Formula One: Tyres available in Baku

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Ahead of the Grand Prix of Europe from Baku Pirelli have confirmed the remaining tyre allocation available to drivers for the race.

With a one stop race expected and increased running from drivers to familiarise themselves with the circuit, new tyre availability is minimal. Teams are expected to adopt a one stop strategy in the race with most starting on the Supersoft compound then changing to the mandatory Soft tyre at around 1/3rd race distance.

However, as seen in qualifying and free practice many drivers have struggled with braking points through around the circuit resulting in heavy flat spotting. Should this occur in the race additional pitstops will be required and with so few fresh tyres available drivers may be forced to run the Medium compound tyre.

Drivers such as Button and Hulkenberg arguably out of position have a wealth of fresh tyres available to them which may encourage them to consider an alternative strategy.

Commenting on likely strategy Pirelli remarked:

“The teams obviously have limited data regarding Baku, so there is less information than usual on which to base strategy calculations. However, a one-stop seems to be clearly the best option. The top 10 will all start on used supersoft, and we would expect them to move onto the soft on lap 22 (of 51). If starting on the soft, the time to switch to supersoft is lap 29. However, strategies will have to be flexible, as there appears to be a high likelihood of a safety car.”

Paul Hembery, Pirelli motorsport director adds:

“We saw an action-packed qualifying session, where the lack of experience and lack of grip on this new circuit was a key factor, causing a few surprises. The supersoft was used from start to finish, but the fresh asphalt meant that there was little grip on offer, and the track was evolving all the time. As a result it was an exciting session, which suggests also that there could be a high probability of a safety car tomorrow, as we saw in the GP2 race earlier. While a one-stop strategy is clearly the way forward, there are some good opportunities to have on this rapid circuit, which combines the unpredictability of a street circuit with the possibility to overtake and move up the field.”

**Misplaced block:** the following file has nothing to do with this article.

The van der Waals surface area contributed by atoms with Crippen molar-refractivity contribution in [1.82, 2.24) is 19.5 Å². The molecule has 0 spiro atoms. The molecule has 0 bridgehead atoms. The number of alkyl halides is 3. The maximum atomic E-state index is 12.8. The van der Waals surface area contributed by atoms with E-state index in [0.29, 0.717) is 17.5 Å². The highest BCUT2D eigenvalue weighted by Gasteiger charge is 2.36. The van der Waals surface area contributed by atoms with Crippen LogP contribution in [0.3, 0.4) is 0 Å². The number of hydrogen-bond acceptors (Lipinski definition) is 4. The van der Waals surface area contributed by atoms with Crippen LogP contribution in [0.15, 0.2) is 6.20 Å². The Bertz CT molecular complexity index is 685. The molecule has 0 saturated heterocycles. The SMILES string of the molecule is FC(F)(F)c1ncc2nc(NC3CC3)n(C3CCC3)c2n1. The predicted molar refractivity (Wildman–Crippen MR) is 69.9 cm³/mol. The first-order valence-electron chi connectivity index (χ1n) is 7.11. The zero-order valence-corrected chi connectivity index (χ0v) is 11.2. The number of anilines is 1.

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Formula One: Baku – Anyone’s Race?

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Nico Rosberg may have claimed pole position for the inaugural Grand Prix of Europe from Baku, but the race for the top step is far from over.

The street circuit, featuring a 2,2km flat out section followed by the tightest series of corners on the F1 calender only a few moments later has proved to be a truly unique challenge for drivers and engineers. In the quest for ultimate top speed teams have been forced into a low downforce set up leaving cars on the absolute edge. This coupled with high pressured , hard compound tyres from Pirelli, alongside a number of niggling 1st race issues around the Baku venue gives us a thrilling Grand Prix in prospect.

The attrition rate seen in the GP2 feature race hinted at the spectacle we can expect in the F1 race. Overtaking is possible all over the circuit, T1 the most common. Run off zones whilst small are just about large enough for drivers to force competitors into them without risk of penalty. All in all, the F1 race really could be anyone’s. Judging by the GP2 race pole position or running in first place could actually work against a driver, expect oval racing levels of slipstreaming and overtaking along the main straight.

With this in mind bookmakers have been surprisingly generous in the odds being offered on drivers in the top ten.  It’s hard to pick out one specific driver to follow for the race, so I’m suggesting 5!

Lewis Hamilton -Dominated the weekend until  a shocker in qualifying, starting 10th on the grid. He is in the fastest car and Mercedes have introduced a low downforce wing which should mitigate the issues the team have had running in traffic in earlier races this season.  Winner odds 3/1

Sergio Perez – Second only to Nico Rosberg in qualifying. A gearbox penalty drops him to 7th on the grid, but after a podium in Monaco, and rumours of Ferrari considering him for 2017, Perez will be eager to impress. A great offering of 40/1 – consider an each way bet

Kimi Raikkonen – Yes Vettel out-qualified him, but he has been quietly doing his thing around Baku, and has engaged reverse far fewer times than his competitors this weekend. Also offering at 40/1